Now, thanks to some genius at Bee-Tee-Arr-and-Dee, I was wearing the single most shamefully revealing full-body coverall I've yet seen on anyone since Snarky went Ashanti with a transparent trash bag as a concession to modesty. I refer, of course, to the Supersuits. Twenty milims thick, heated and cooled, full spacesuit skinthin capability, rad and electrical resistant, mildly bullet-resistant, self sealing, and tighter than a metaphor unsuitable for print.

I've lived in wetsuits as a PIM, and I've worn sandsuits as a pilot, but nothing prepared me for the psychosomatic reaction I got when I stepped out onto the barrens that first time.

Y'see, the problem with the supersuit is it's thin, flexible, and almost unnoticeable. Y'feel nekkid as a 'Shanti. And caprice feels cold even when your thermostat is set for thirty-five. The thin whistle of the wind, the twinkling starlight and lack of clouds, the barrenness, the long shadows. Clenching, retracting, and other reflexes.

So the comforting bulk of my turtleshell over top of my suit became SOP from landing onward, and while it got strange looks, I didn't care. It felt warm and comfy, what with all the ceramite and flakpads snugging me into my cockpit like a particularly well-armored cork. The others mostly just wore their supersuits and enjoyed the extra cubic, though there were also some benefits to morale...

Back on topic, I had Vesping and Pulciano mount up in their Jaggies, and told Malliaux and Wallace to keep awake while they worked.

Meanwhile, Vesping and I went out at a trot, with Pulciano tromping along in a rookie stepstep-stretch-stepstep-stretch-step arrythmic method of locomotion that worked, but not much else.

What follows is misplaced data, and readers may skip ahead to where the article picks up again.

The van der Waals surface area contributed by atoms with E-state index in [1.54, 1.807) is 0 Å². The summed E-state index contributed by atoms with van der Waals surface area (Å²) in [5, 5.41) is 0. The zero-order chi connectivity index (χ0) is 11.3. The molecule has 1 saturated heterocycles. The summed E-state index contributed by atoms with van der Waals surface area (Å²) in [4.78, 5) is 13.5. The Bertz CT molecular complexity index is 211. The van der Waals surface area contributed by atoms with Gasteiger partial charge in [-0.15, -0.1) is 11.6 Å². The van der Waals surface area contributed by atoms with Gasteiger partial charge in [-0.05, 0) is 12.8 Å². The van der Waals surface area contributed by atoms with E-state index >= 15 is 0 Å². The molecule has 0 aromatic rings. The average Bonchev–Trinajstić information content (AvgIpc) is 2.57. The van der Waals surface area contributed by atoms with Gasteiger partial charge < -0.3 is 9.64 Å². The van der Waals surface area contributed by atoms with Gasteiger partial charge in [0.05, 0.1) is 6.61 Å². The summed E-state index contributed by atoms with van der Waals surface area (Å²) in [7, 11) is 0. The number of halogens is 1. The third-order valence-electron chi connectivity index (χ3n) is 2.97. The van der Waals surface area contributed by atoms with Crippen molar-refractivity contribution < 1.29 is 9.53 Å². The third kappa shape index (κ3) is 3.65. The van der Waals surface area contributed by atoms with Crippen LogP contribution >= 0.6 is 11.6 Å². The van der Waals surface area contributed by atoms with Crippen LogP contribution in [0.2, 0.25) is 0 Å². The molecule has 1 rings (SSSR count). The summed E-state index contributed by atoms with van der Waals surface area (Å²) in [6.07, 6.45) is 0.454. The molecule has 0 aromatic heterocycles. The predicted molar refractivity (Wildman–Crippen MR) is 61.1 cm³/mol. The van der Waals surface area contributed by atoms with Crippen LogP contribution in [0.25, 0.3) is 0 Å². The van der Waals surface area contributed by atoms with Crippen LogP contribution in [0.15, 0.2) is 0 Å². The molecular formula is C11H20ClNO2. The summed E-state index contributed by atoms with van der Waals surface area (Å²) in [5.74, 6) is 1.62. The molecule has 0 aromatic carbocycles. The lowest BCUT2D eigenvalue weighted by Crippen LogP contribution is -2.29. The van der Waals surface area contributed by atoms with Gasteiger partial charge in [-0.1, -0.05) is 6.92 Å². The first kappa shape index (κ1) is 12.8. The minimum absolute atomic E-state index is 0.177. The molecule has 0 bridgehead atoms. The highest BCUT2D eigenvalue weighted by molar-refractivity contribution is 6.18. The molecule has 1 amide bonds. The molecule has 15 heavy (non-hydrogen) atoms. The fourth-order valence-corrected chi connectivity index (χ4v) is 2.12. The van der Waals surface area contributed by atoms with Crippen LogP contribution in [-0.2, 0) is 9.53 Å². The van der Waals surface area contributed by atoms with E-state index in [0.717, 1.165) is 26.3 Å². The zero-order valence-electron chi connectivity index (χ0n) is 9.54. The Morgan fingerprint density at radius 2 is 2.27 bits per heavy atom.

So, while our comrade got a handle on her tin legs, I popped off a spy-eye drone from my command rig. They're not exactly classified, and I could probably make one after a trip to a hobby and electronics store and a few hundred dinars, so no harm telling...

The spy-eye is basically a quarter-kilo omnicam-equipped sensor cluster with a very lightweight tow-wire and three tiny electric impeller jets, one for each axis. You launch the little bugger up, it trails out the wire, and bobbles up at the end of the tether (about twenty or thirty meters, but it's adjustable), sending back wobblecam footage in visible, lowlight, thermo and EM, and can act as a synthetic-aperture listener. Launch up two, and you can hear a hopper thinking at four kloms. The batteries only last about five minutes, and they're prone to getting smashed when they enter "braking and recovery phase" and fall out of the sky, but they're a nifty and useful gadget. You can even use them to LOS lasercom with basecamp over hills or other obstructions, allowing you to send your immense wealth of sensor data back to get processed.